Sunday, June 18, 2006

Interesting Discussions

Rev. Paul McCain has stumbled into (but more likely kicked!) a liturgical hornets' nest on his blog Cyberbrethren. Interesting discusion, and as one might suspect when dealing with a subject so close to the heart and the soul as worship practices, very heated. Readers of this blog will note that I lean pretty far over into the camp of "chancel prancers." I'm not ashamed of that. There is great meaning and depth in historic forms of liturgical worship. And worship does form and shape doctrine, just as the kind of clothes one wears forms and shapes not only others opinions of him, but his own view of himself.

What I like the best about Pastor McCain's discussion is the idea that it is not right to radically change practices of worship in either direction. I'm not talking one pastor who chants the liturgy and another who speaks it. I'm talking no vestments, might-as-well-be-Baptist Lutherans vs. Lutherans who present worship styles that suggest prayer to saints, an unhealthy veneration of the Blessed Virgin (which some people might think calling Mary "the Blessed Virgin" is unhealthy), and an attitude of why-did-we-ever-leave-let's-be-more-Catholic-than the pope.

I fear that vast differences in worship practice in the LCMS is terribly confusing to laity, devisive among clergy, and in general do not in any way aid or adourn the Gospel of Christ. But, can anything be done about it? I worry about the possibility of a split in the LCMS a lot, but is there an alternative? Would it be better to split rather than calling ourselves a Synod? Isn't that kind of hypocritical? Just some thoughts.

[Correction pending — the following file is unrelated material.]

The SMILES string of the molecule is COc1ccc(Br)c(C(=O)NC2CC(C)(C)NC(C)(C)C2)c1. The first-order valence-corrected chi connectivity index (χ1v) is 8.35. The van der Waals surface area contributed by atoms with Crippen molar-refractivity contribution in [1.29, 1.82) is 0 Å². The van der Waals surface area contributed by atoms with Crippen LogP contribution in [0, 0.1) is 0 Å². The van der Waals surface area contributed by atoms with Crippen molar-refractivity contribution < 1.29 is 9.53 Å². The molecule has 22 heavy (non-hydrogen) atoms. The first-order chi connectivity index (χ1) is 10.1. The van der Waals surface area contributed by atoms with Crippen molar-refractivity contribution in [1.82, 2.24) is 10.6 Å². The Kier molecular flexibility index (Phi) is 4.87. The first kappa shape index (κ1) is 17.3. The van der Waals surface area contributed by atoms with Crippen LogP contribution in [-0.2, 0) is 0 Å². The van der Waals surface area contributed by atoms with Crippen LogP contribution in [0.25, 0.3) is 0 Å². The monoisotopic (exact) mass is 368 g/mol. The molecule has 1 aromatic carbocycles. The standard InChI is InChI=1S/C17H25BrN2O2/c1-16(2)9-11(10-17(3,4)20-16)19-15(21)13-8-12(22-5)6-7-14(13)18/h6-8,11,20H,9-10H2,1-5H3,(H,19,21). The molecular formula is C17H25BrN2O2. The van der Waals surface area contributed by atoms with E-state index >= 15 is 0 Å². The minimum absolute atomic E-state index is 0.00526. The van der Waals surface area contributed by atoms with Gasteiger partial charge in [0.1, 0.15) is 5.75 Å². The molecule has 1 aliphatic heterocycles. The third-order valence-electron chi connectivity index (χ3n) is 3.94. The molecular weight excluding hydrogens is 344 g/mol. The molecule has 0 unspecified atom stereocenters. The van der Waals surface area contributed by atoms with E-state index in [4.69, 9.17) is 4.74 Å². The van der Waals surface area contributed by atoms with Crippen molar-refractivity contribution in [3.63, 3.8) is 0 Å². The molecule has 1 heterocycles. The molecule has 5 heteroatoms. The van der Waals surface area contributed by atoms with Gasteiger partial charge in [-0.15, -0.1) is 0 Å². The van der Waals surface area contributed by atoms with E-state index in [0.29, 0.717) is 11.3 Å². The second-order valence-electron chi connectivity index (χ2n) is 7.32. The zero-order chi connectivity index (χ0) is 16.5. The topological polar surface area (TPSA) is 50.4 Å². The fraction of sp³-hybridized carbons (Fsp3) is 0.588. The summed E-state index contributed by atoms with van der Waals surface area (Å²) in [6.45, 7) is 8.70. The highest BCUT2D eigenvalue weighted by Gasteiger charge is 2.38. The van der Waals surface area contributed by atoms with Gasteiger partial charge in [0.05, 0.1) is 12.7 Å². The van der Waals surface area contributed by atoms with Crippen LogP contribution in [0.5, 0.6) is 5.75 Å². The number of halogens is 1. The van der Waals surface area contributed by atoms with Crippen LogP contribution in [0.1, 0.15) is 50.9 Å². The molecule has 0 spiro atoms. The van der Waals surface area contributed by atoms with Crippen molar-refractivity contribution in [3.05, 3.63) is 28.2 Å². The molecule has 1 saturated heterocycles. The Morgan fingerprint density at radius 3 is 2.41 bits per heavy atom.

2 comments:

kerner said...

I'm only a layman, and I can't even speak for other laymen, but from my limited observation, a big reason we Lutherans don't appreciate our liturgy is that we never talk about it. I was confirmed in adult confirmation 35 years ago. I don't remember if I was taught anything about the history and meaning of the liturgy then, but I'm pretty sure I have heard no teaching or preaching on the subject since then. It's just something we do. But, if it's only something we do because we always have, that really isn't much of a reason to keep doing it. Especially in a culture that values innovation as much as this one does.

So, we get "orders" of service based on fads, be they slick contemporary evangelical, or Nouveau-Roman. As a vicar, you have a lot of sermons ahead of you. Next time you preach, maybe you could work into your sermon a couple sentences defining what a collect (for example) is, and why we just said one. Then maybe your parishioners would be less likely to let that liturgical element be eliminated, because they would know what it is and appreciate it.

Jim Roemke said...

Very good point, Kerner, and I believe a key reason for so much misunderstanding and confusion regarding worship practices. Even at the seminary history, meaning and the reason we worship liturgically is not addressed. I've had to do a lot of self-study, which in turn leads to me picking what I want to study, which in turn leads to me having different ideas about liturgical worship than my brother who has gone on a different line of study.

I have made it my goal to educate as many people as I can, with my supervisor's support, at my vicarage congregation about the rich meaning and reason we do what we do. I will continue to educate people in whatever congregation I am called to. And I encourage lay people to ask their pastors questions about the liturgy. They may not have all the answers but it will encourage them to find out. Thank you again for your insights, and I pray God's blessings for you as you gather around His Word and Sacraments in liturgical worship.